To an atheist, death is the end of oneself. The thought of losing yourself, even if you no longer know you have been lost after it happens, is frightening to many (see Julian Barnes). Andrew Stark attempts to offer some consolatory thoughts to the modern atheist in his book The Consolations of Mortality: Making Sense of Death.
Stark tries out several suggestions to get you to be glad you won’t exist anymore. He proposes that the imminence of death motivates us to live life to the fullest. Or he reminds us, as the Buddhists proclaim, that there really is no self to lose. I don’t know if these would offer Mr. Barnes any consolation, but Stark has a real ace up his sleeve when he asks us to consider what actual immortality might comprise.
Unfortunately, the immortality Stark proposes is just unending life extension—not an eternal “after life.” Stark imagines the sad results of living an earthly existence that you could never escape—boredom, more time to accrue suffering, and unbridgeable gaps between generations. But even the Bible doesn’t propose that an unending earthly life would be a joy. In fact, God sees unending earthly existence as a curse to be avoided. One of the graces God bestows on Adam and Eve after the Fall is that they are deprived of access to the Tree of Life lest they eat of it and live forever in their fallen state.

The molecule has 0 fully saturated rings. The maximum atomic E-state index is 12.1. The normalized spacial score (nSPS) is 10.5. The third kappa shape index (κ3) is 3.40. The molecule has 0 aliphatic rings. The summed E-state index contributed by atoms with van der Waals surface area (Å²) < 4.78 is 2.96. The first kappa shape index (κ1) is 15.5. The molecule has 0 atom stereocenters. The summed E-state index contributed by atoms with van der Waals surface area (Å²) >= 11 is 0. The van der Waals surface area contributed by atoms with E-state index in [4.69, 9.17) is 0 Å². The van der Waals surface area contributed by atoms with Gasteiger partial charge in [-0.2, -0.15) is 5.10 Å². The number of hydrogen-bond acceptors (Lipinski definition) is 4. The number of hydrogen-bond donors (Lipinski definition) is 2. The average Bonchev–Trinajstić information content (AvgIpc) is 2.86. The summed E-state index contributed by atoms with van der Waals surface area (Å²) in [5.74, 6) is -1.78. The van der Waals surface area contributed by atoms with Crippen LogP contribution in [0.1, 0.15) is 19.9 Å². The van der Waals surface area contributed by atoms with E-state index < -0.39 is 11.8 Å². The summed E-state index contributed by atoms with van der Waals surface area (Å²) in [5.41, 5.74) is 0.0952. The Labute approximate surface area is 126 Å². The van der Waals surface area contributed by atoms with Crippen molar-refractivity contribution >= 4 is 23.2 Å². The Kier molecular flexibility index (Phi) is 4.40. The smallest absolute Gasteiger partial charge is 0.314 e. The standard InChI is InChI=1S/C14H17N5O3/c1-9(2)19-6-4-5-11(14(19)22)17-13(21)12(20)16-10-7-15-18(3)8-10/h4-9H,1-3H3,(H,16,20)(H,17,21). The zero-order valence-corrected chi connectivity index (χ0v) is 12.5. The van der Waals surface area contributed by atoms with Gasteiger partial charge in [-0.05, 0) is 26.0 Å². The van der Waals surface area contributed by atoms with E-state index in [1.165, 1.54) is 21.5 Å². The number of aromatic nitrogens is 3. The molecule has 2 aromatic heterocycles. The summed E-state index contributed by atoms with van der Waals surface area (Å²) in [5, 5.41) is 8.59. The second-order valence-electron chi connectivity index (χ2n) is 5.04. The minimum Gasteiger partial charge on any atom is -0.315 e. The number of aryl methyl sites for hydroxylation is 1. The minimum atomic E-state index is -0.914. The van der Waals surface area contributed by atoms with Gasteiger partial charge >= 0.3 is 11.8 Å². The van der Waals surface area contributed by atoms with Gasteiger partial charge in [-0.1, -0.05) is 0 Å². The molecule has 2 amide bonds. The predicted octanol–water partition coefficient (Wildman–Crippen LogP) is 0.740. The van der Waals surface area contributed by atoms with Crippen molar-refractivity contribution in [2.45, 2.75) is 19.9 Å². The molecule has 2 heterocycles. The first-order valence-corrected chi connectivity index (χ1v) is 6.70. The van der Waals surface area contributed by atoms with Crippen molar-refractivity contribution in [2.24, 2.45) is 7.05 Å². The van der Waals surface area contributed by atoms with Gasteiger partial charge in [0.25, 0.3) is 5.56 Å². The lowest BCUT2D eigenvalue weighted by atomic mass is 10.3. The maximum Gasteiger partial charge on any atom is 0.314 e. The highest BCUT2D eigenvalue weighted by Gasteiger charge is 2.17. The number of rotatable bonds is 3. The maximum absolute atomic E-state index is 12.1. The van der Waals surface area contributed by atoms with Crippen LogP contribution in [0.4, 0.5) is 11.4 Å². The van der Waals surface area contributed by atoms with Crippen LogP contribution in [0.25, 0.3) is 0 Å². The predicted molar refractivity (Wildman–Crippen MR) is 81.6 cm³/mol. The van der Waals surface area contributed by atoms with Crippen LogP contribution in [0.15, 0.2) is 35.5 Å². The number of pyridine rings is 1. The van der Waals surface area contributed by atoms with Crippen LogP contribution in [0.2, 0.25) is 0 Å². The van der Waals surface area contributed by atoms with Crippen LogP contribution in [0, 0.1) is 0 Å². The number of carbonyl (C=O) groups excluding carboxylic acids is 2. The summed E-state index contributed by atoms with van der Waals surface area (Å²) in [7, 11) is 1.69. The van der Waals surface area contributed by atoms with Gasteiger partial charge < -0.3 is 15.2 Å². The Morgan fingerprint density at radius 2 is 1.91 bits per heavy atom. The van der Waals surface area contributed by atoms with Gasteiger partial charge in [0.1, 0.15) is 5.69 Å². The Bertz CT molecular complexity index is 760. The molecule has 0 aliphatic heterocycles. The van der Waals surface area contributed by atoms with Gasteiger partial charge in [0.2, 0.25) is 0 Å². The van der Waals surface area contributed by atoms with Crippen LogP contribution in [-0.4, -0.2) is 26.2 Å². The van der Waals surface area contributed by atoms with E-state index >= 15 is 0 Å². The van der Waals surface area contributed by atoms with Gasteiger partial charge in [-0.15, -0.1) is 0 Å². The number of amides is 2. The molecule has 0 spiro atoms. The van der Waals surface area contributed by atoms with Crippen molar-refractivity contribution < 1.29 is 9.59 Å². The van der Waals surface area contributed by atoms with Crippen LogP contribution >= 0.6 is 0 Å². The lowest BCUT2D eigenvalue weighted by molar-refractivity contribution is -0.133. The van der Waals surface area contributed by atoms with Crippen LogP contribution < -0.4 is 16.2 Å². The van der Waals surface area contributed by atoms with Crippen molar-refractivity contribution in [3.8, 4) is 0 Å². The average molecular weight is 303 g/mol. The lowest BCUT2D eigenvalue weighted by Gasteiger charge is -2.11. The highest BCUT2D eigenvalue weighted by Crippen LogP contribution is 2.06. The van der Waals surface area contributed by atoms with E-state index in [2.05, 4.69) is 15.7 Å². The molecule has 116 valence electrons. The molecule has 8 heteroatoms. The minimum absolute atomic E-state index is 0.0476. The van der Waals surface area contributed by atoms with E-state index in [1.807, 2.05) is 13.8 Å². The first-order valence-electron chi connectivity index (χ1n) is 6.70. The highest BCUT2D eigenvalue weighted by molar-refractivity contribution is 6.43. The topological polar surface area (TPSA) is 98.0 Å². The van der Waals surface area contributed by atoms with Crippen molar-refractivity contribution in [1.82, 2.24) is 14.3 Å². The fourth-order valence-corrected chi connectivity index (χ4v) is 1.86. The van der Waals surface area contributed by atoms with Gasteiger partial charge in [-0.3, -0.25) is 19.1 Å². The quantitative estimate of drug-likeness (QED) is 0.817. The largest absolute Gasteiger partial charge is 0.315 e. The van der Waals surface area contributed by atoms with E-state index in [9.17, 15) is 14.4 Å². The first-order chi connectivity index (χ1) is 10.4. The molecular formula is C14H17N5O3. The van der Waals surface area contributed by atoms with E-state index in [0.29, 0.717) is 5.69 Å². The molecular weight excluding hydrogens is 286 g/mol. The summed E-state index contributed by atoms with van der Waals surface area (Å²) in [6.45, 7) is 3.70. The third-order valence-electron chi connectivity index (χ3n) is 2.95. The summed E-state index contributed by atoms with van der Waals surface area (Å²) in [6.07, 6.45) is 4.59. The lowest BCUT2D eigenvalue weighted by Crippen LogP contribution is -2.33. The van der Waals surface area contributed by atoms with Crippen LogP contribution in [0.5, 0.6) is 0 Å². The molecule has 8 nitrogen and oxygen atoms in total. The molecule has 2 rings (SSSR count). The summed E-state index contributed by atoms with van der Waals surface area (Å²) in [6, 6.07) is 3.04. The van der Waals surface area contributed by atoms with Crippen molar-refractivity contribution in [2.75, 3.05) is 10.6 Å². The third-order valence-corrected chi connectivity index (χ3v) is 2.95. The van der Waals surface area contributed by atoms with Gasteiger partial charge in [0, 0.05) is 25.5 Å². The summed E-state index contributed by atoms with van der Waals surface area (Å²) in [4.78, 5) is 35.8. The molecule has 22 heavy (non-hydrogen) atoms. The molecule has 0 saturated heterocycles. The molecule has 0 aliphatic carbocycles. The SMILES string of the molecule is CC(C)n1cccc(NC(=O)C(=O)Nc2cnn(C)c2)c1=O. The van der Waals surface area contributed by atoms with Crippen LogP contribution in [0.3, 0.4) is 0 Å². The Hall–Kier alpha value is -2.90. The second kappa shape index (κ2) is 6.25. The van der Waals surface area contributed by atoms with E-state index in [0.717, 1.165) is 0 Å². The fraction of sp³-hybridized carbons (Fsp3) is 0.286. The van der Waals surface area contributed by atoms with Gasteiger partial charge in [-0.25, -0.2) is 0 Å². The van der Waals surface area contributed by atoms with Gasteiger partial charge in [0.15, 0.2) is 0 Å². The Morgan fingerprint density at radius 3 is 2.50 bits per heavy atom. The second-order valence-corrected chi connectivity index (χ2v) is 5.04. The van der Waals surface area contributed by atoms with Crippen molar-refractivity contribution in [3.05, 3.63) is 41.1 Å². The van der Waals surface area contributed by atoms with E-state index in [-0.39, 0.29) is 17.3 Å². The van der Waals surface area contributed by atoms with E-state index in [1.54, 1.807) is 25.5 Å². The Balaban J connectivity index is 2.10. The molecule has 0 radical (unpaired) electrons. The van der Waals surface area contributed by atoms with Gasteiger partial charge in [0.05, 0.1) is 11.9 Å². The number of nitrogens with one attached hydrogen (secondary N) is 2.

The Greek myth of Eos and Tithonus cautions mortals against wishing for immortality. Eos asks Zeus to grant eternal life to her young lover. Her lover remains alive, but Eos forgot to request that he also remain young, and so Tithonus slowly devolves into a frail tiny grasshopper. Not much fun for either of them.
The young adult book Tuck Everlasting tells the tale of a family that inadvertently drinks from the fountain of youth and acquires unwanted immortality. They are stuck perpetually at the same age, so their young boys never attain maturity and the parents never get older. This means the family must constantly be on the move so as not to arouse suspicion. It is not an enviable life.
Ray Kurzweil is part of the transhumanist movement that hopes to overcome the obstacles to immortality by merging our brains with machines, which sounds delightful, no? Well, maybe to some, but are we really no more than our brains? I guess some people may find out, to their horror what that may entail.
So Mr. Stark has a point. Living forever on this earth is not the solution to our fear of extinction.
We human beings find ourselves in a paradox. Death takes from us and leaves us bereft. And we usually seek to avoid it ourselves. But the thought of no Death is almost as frightening. Unending life on this planet without a possibility of escape is terrifying: How is such a paradox to be resolved? Why do we both long for immortality and dread it? What is it we really want? I’ll take up that question in another post.